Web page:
Thursday, 22 July 2010

Gruesome tales at Berkeley Castle

Recorded for: BBC Radio Gloucestershire, Saturday Breakfast Show

Berkeley Castle from the gardens
The other day I took a group of tourists to Berkeley in Gloucestershire to look around the oldest inhabited castle in the country. I was taking a guided coach tour around the South Cotswolds. The weather was absolutely glorious and, as we travelled down the Cotswold escarpment towards the castle, we enjoyed glorious views across to The Forest of Dean with landmark -May Hill and its distinctive top knot trees, clearly visible in the distance. We could make out the River Severn as it made its way out to the estuary.

The solid stone castle we were to visit guards the Severn estuary. Generations of the Berkeley family have lived there for over 850 year. In Medieval times they were noble knights who kept and trained a private army to fight for their king when needed.

When we arrived at Berkeley castle we were warmly welcomed and shown into the inner courtyard, which is completely surrounded by fortified buildings. The oldest part, the Keep dates back to 1117.

It was in the very first room of the Keep that we heard the gruesome story of how King Edward II met his early death. We looked down into a dungeon dropping 28 feet below us. This was where some prisoners were kept, but King Edward probably had more comfortable quarters in a small cell in the corner of the room. Legend has it that the king was held down in his cell, and a red hot poker inserted so that it went deep into his bowels, until his internal burns killed him. It is said that Edward’s screams were heard for miles around - hardly a good idea for those wanting to claim, as they did, that Edward had died a natural death. In actual fact, he was probably smothered, but why let a good story get in the way of the truth? Edward was killed on the orders of his wife Isabella and her lover, Roger Mortimer a very powerful and ambitious Marcher Lord who wanted to rule England.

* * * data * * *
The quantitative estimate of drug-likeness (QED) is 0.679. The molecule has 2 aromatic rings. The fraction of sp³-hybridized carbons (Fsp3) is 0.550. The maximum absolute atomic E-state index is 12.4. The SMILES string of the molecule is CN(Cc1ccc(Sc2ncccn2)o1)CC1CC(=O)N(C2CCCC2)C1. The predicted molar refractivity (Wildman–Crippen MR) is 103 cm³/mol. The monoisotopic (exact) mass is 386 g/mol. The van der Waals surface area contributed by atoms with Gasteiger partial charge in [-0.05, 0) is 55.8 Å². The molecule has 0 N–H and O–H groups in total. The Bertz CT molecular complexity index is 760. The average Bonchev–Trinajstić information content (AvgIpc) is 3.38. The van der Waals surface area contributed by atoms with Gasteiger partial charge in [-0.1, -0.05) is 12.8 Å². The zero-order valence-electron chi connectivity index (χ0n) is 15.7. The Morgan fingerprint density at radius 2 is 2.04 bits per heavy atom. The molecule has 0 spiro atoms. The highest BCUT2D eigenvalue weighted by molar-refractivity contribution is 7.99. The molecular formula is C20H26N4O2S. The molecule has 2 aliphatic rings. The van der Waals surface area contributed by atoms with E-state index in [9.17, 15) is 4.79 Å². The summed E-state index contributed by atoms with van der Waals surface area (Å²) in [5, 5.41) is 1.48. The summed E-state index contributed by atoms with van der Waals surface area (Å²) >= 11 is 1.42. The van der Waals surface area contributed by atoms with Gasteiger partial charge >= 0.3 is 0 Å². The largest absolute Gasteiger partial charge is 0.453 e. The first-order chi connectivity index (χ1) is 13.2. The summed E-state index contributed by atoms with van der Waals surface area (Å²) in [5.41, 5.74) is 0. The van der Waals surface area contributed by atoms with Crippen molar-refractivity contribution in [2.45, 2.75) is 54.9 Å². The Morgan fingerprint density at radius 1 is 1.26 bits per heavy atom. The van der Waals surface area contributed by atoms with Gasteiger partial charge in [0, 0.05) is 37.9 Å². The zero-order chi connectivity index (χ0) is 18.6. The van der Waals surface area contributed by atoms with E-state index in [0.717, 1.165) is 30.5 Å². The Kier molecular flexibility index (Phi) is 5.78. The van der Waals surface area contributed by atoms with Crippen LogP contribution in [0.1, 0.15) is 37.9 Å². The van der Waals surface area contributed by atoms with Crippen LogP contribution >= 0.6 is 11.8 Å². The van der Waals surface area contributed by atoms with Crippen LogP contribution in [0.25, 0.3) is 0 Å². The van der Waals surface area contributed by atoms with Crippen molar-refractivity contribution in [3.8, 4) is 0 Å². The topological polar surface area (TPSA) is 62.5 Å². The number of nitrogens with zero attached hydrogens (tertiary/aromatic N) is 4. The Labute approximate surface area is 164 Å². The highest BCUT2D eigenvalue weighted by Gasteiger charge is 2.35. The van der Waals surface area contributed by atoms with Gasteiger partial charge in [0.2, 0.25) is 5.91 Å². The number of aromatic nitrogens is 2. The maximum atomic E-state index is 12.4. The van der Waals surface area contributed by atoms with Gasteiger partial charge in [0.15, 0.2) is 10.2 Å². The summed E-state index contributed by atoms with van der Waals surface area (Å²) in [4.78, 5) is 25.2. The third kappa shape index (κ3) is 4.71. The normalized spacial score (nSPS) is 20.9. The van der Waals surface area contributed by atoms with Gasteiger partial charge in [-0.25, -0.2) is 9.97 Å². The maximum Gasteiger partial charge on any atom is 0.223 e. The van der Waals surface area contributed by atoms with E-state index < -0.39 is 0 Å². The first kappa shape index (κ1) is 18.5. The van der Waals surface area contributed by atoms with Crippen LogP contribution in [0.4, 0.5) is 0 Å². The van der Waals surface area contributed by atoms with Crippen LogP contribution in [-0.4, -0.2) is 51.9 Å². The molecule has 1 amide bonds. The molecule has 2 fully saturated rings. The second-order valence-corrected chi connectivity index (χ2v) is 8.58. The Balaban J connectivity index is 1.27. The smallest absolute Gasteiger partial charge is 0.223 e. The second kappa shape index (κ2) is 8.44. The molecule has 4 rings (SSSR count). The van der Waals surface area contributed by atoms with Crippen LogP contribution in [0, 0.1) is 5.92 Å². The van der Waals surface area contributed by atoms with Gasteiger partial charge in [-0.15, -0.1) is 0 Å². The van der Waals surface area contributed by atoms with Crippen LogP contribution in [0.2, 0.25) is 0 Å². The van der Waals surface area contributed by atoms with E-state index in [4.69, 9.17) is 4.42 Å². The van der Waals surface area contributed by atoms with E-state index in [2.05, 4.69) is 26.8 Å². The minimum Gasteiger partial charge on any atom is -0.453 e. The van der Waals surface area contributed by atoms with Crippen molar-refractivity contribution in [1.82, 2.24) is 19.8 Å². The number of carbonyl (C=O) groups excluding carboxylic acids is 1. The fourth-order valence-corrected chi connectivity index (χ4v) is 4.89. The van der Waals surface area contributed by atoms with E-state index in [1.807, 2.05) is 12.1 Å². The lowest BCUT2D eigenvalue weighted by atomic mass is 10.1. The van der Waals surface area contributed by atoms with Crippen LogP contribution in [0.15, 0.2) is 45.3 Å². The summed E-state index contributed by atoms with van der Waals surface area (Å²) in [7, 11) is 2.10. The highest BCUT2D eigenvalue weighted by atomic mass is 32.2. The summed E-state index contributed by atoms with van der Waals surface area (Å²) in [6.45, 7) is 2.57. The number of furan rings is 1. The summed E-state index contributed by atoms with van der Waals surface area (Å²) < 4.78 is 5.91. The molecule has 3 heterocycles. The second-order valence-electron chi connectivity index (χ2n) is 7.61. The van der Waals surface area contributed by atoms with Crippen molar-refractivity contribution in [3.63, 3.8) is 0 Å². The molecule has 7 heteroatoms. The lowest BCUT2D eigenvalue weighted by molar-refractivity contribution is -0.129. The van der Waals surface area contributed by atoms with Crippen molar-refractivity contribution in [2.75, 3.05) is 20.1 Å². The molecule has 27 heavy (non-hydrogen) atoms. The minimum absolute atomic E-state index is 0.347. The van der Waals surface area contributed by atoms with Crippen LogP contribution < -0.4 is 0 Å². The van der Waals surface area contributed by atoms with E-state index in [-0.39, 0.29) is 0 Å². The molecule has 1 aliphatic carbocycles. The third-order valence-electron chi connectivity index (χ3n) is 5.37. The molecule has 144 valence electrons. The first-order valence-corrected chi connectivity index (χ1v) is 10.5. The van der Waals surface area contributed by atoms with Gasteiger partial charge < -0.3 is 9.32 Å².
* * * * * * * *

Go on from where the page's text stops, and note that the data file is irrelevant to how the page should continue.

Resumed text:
Berkeley castle was involved in the Civil War in the 1640's when it endured a three-day siege and was captured by Parliamentary forces. A breach was made in the walling of the Keep which is still there today. In fact, the owners are forbidden by law even now to repair the damage!

The 14th century Great Hall with its lofty ceiling is typical for a medieval castle. It was where everyone who lived in the castle met and ate their meals. Pages and servants waited on table. Entertainment was a major feature of life in a medieval castle with music, dancing, jugglers, jesters, plays and masques.

We enjoyed our guided tour through all the state rooms, hearing about the Berkeley family through the centuries.

Outside, we enjoyed strolling around the well kept gardens before we got on the coach and headed back to Gloucester.

For a group guided coach tour to include Berkeley Castle contact

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